An academic conference about Israel banned in the UK two years in a row, will go ahead at a new venue in Ireland, organizers announced this week.
“International Law and the State of Israel: Legitimacy, Responsibility and Exceptionalism” had been due to take place at the University of Southampton in April 2015.
But it was cancelled at short notice after the university came under intense pressure from UK government ministers and Israel lobby groups.
“We had to move a country to do it,” Ben-Dor said, arguing that administrators at Southampton are “on the wrong side of history” for suppressing freedom of speech on Israel.
He said the conference organizers’ legal case was still ongoing and they are in the process of appealing earlier rulings that favored the university.
“Bullying and threats”
Meanwhile, the list of academic participants in the Cork conference includes prominent Palestinian and Israeli figures, such as historian Ilan Pappe; Palestinian academic and former member of Israel’s parliament Azmi Bishara and authors and academics Ghada Karmi and Victor Kattan.
Those calling for the “controversial” conference to be shut down had claimed it was one-sided. Pro-Israel organization the Board of Deputies of British Jews led the charge to have it cancelled, saying it was “an international gathering of anti-Zionists who were using the cover of a distinguished university.”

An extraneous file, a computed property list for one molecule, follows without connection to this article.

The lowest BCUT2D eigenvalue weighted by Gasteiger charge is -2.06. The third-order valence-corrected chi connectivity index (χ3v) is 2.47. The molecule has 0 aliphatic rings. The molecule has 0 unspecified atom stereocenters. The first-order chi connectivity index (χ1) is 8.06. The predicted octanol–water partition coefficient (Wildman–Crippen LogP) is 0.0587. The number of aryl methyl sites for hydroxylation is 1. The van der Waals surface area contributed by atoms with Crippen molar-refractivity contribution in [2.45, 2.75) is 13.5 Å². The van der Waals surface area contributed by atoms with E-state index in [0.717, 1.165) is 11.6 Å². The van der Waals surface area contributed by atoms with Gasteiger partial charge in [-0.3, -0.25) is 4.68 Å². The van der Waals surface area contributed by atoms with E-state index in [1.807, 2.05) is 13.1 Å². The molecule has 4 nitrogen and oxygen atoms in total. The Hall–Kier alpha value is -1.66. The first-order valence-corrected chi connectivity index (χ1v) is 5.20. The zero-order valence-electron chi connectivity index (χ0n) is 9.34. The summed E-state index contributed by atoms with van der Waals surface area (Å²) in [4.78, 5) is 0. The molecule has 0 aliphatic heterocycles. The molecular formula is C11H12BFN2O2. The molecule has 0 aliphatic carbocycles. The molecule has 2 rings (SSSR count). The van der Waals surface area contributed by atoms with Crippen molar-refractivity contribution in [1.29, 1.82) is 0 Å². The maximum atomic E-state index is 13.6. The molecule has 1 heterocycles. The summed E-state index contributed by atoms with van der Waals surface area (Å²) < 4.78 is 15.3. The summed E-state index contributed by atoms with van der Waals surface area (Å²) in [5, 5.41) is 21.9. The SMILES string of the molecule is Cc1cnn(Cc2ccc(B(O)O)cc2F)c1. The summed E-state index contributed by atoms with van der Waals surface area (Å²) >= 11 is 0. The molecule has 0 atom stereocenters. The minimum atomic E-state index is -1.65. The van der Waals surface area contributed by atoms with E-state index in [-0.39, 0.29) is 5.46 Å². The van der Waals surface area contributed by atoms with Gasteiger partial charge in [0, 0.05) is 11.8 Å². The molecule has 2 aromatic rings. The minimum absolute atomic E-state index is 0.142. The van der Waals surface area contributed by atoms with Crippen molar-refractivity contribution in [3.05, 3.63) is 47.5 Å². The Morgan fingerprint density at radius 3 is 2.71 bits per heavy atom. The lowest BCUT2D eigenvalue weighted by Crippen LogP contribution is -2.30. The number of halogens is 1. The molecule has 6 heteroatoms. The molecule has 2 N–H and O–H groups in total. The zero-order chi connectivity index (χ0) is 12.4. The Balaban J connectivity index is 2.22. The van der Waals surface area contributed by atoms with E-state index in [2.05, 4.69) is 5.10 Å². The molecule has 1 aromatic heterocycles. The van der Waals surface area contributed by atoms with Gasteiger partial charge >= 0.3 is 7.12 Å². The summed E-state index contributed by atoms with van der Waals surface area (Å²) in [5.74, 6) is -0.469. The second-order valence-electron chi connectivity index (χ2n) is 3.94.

The director of research at the university’s school of law wrote at the time that the cancellation occurred because of “the bullying and threats of the Israeli lobby” and that the university’s capitulation was “outrageous.”
Israel lobbyists claimed responsibility for having the original conference cancelled, with one openly telling The Jewish Chronicle that the reasons given for the cancellation were a pretext.
Ben-Dor emphasized that pro-Israel academics are also scheduled to take part in the conference – as they had been in the original event.
In April 2015, organizers took the University of Southampton to the High Court in London arguing that the cancellation of the event was a violation of free speech.
The university claimed the conference was not banned but only “postponed.” The judge sided with the university.
But in March this year, the university cancelled the conference once again. This time they cited “risk” to participants due to potential pro-Israel or other protests – despite the fact that organizers undertook to hold no counter-protest.
Lawyers acting for the organizers argued that the university had imposed onerous conditions including almost $30,000 in security costs which the university was refusing to cover.
The High Court in April again sided with the university.
Ben-Dor said on Wednesday that if upheld, this precedent would mean “only rich people can run controversial conferences” and that “any thug out there can silence” them simply by threatening to hold a demonstration.
The University of Southampton has refused to release correspondence with pro-Israel groups and others regarding the conference requested under the Freedom of Information Act by The Electronic Intifada. The university claimed that releasing documents, even redacted, to a publication based in the United States would breach data protection provisions in UK law.